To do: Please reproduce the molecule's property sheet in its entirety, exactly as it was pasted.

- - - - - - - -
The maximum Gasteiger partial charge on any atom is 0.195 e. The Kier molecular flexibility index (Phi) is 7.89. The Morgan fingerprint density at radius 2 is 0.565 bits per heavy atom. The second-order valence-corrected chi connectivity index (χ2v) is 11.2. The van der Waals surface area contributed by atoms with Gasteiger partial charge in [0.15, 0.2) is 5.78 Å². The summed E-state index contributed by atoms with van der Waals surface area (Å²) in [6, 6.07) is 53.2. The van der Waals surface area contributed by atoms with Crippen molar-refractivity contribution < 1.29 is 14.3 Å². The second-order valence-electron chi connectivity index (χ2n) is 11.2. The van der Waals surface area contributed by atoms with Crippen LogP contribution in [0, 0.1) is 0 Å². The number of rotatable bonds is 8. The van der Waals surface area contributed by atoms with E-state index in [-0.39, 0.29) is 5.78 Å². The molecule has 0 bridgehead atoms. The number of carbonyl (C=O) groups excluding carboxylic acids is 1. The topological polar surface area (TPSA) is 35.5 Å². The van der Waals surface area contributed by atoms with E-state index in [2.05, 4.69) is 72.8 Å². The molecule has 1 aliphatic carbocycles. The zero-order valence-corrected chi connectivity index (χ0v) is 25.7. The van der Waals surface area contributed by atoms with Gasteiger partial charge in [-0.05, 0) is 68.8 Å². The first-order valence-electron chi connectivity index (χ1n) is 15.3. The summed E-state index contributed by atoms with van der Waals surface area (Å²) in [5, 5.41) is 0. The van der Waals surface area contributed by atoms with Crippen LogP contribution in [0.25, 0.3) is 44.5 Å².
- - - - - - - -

The maximum Gasteiger partial charge on any atom is 0.195 e. The Kier molecular flexibility index (Phi) is 7.89. The Morgan fingerprint density at radius 2 is 0.565 bits per heavy atom. The second-order valence-corrected chi connectivity index (χ2v) is 11.2. The van der Waals surface area contributed by atoms with Gasteiger partial charge in [0.15, 0.2) is 5.78 Å². The summed E-state index contributed by atoms with van der Waals surface area (Å²) in [6, 6.07) is 53.2. The van der Waals surface area contributed by atoms with Crippen molar-refractivity contribution < 1.29 is 14.3 Å². The second-order valence-electron chi connectivity index (χ2n) is 11.2. The van der Waals surface area contributed by atoms with Crippen LogP contribution in [0, 0.1) is 0 Å². The number of rotatable bonds is 8. The van der Waals surface area contributed by atoms with E-state index in [-0.39, 0.29) is 5.78 Å². The molecule has 0 bridgehead atoms. The number of carbonyl (C=O) groups excluding carboxylic acids is 1. The topological polar surface area (TPSA) is 35.5 Å². The van der Waals surface area contributed by atoms with E-state index in [2.05, 4.69) is 72.8 Å². The molecule has 1 aliphatic carbocycles. The zero-order valence-corrected chi connectivity index (χ0v) is 25.7. The van der Waals surface area contributed by atoms with Gasteiger partial charge in [-0.05, 0) is 68.8 Å². The first-order valence-electron chi connectivity index (χ1n) is 15.3. The summed E-state index contributed by atoms with van der Waals surface area (Å²) in [5, 5.41) is 0. The van der Waals surface area contributed by atoms with Crippen LogP contribution in [0.25, 0.3) is 44.5 Å².